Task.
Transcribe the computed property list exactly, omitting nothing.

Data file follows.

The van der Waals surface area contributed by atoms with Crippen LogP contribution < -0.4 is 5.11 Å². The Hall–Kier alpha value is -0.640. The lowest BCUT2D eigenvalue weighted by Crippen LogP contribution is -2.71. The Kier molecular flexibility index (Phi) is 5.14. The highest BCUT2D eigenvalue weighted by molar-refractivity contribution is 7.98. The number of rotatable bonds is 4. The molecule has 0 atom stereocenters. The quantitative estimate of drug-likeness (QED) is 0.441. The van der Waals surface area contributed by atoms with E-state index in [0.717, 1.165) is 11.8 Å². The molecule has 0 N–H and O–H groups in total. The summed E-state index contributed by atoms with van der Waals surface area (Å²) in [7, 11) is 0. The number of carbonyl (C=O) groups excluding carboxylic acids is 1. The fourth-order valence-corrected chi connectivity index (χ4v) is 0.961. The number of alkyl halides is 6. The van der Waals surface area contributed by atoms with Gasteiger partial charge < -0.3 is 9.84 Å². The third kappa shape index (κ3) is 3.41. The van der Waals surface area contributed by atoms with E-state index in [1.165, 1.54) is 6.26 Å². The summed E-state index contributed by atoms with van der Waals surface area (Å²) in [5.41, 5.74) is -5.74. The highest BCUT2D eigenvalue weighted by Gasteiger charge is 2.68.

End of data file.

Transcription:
The van der Waals surface area contributed by atoms with Crippen LogP contribution < -0.4 is 5.11 Å². The Hall–Kier alpha value is -0.640. The lowest BCUT2D eigenvalue weighted by Crippen LogP contribution is -2.71. The Kier molecular flexibility index (Phi) is 5.14. The highest BCUT2D eigenvalue weighted by molar-refractivity contribution is 7.98. The number of rotatable bonds is 4. The molecule has 0 atom stereocenters. The quantitative estimate of drug-likeness (QED) is 0.441. The van der Waals surface area contributed by atoms with E-state index in [0.717, 1.165) is 11.8 Å². The molecule has 0 N–H and O–H groups in total. The summed E-state index contributed by atoms with van der Waals surface area (Å²) in [7, 11) is 0. The number of carbonyl (C=O) groups excluding carboxylic acids is 1. The fourth-order valence-corrected chi connectivity index (χ4v) is 0.961. The number of alkyl halides is 6. The van der Waals surface area contributed by atoms with Gasteiger partial charge < -0.3 is 9.84 Å². The third kappa shape index (κ3) is 3.41. The van der Waals surface area contributed by atoms with E-state index in [1.165, 1.54) is 6.26 Å². The summed E-state index contributed by atoms with van der Waals surface area (Å²) in [5.41, 5.74) is -5.74. The highest BCUT2D eigenvalue weighted by Gasteiger charge is 2.68.